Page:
“Well, what if there is no tomorrow? There wasn’t one today.” – Groundhog Day
Many of us remember the first time we saw Ghostbusters. I remember sitting on the couch in my parents’ living room at six years old and seeing what would ultimately become my favorite film of all-time. I was too young at the time to get all the subtle humor woven into the film’s dialog, but since I wanted to watch this movie over and over again, I had plenty of chances to catch on.
While most people gravitated to the sarcastic, yet suave, attitude of Dr. Peter Venkman (masterfully played by Bill Murray), I always wanted to be Dr. Egon Spengler. He was the quiet one, but he was always thinking. He was easily the smartest guy in the room, but it was his subtlety that often goes unnoticed by most. That dry wit is what appealed to me when I finally started catching onto the real meat of the film: the dialog. Most of the time it was so subtle it could go right by you, but there were moments, even in the vastly under-appreciated Ghostbusters II when Egon stole the show. I might have been the only one in the room laughing, but I was just fine with it. That Harold Ramis smile was very reassuring.
Harold Ramis made a career off of that kind of humor. It took working with great comedic actors like John Belushi, Bill Murray, Chevy Chase, Rodney Dangerfield, Dan Akroyd and countless others to make the parts truly come alive, but his writing and direction is what made them work so well. Caddyshack and Stripes are two of the most quotable films ever made thanks to his perfectly-timed wit and expert direction. And let’s not forget the immortal classic that is National Lampoon’s Vacation.
For me, though, Ramis’ biggest contributions to our cinematic lexicon are Egon Spengler and what might be his finest hour (and a-half, give or take): Groundhog Day. Through Egon and Ghostubsters, Ramis helped teach me what comedy was about. Then, he redefined it for me when he wrote and directed Groundhog Day. But it was more than just the comedy and the supreme delivery of Bill Murray that made Groundhog Day important to me. It was about living.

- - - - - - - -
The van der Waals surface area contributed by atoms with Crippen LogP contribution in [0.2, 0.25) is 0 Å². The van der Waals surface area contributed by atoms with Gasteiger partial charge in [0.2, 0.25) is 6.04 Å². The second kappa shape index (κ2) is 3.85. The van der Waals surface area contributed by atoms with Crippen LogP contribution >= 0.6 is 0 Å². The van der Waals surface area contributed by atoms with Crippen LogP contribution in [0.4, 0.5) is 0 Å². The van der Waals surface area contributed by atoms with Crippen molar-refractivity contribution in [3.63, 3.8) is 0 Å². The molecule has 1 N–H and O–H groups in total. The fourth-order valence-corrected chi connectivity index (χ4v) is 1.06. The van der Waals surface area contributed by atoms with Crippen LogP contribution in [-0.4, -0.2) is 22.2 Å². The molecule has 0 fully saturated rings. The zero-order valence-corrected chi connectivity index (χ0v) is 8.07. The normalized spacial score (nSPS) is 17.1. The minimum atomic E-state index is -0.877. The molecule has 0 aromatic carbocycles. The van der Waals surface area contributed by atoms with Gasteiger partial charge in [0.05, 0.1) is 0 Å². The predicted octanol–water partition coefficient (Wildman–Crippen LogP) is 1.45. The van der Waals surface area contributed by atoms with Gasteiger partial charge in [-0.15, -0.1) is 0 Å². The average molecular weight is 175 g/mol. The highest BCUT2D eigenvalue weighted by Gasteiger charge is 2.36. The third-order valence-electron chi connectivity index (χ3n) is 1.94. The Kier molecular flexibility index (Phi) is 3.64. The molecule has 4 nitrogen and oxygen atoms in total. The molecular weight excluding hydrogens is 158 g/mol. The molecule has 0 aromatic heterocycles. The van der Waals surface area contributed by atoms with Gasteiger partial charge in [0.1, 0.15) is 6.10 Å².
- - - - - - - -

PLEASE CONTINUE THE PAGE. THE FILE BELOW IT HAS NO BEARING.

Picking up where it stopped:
Everyone takes a different meaning from that film, but for me it was about living each day for the purpose of finding what’s really important to you. It shows us that you could spend an eternity accomplishing wonders and turning yourself into someone to be admired or even worshiped, but until you find something worth living for it’s all for naught. It shows us that, you may spend a long time searching for that meaning, but when you find it your life will take a great leap forward.
Harold Ramis taught me that while making me laugh ‘til I cried. And I cried again on February 24, 2014 when I, along with a legion of other fans, had to say goodbye. There aren’t enough words to say what Ramis meant to so many the world over. But he will live on forever as each new generation discovers his work and comes to love and admire him as we have.
At this very moment, somewhere in the world, there’s a kid watching Ghostbusters for the very first time and he or she is wondering where they can get their hands on a copy of Tobin’s Spirit Guide or thinking that collecting spores, molds and fungus actually sounds like a fun hobby now. And still somewhere else, there’s a grown man sitting at a desk who’s about to begin his journey to find something to live for again…thanks Harold.